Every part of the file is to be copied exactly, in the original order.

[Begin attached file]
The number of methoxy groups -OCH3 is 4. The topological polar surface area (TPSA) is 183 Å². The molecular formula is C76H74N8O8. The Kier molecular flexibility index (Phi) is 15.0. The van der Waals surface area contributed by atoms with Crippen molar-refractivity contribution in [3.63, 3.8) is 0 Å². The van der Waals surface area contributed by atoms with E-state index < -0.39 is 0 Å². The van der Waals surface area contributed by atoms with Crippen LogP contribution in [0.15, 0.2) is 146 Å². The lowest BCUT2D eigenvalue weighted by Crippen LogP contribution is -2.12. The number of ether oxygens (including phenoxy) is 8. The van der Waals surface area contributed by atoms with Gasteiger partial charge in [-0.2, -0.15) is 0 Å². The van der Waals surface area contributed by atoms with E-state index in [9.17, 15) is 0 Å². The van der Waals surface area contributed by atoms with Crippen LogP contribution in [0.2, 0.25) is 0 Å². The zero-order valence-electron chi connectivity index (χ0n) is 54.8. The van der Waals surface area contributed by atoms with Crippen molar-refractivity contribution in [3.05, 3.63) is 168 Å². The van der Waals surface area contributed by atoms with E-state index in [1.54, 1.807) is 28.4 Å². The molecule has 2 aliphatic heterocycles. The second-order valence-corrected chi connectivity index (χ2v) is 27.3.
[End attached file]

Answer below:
The number of methoxy groups -OCH3 is 4. The topological polar surface area (TPSA) is 183 Å². The molecular formula is C76H74N8O8. The Kier molecular flexibility index (Phi) is 15.0. The van der Waals surface area contributed by atoms with Crippen molar-refractivity contribution in [3.63, 3.8) is 0 Å². The van der Waals surface area contributed by atoms with E-state index < -0.39 is 0 Å². The van der Waals surface area contributed by atoms with Crippen LogP contribution in [0.15, 0.2) is 146 Å². The lowest BCUT2D eigenvalue weighted by Crippen LogP contribution is -2.12. The number of ether oxygens (including phenoxy) is 8. The van der Waals surface area contributed by atoms with Gasteiger partial charge in [-0.2, -0.15) is 0 Å². The van der Waals surface area contributed by atoms with E-state index in [9.17, 15) is 0 Å². The van der Waals surface area contributed by atoms with Crippen LogP contribution in [0.2, 0.25) is 0 Å². The zero-order valence-electron chi connectivity index (χ0n) is 54.8. The van der Waals surface area contributed by atoms with Crippen molar-refractivity contribution in [3.05, 3.63) is 168 Å². The van der Waals surface area contributed by atoms with E-state index in [1.54, 1.807) is 28.4 Å². The molecule has 2 aliphatic heterocycles. The second-order valence-corrected chi connectivity index (χ2v) is 27.3.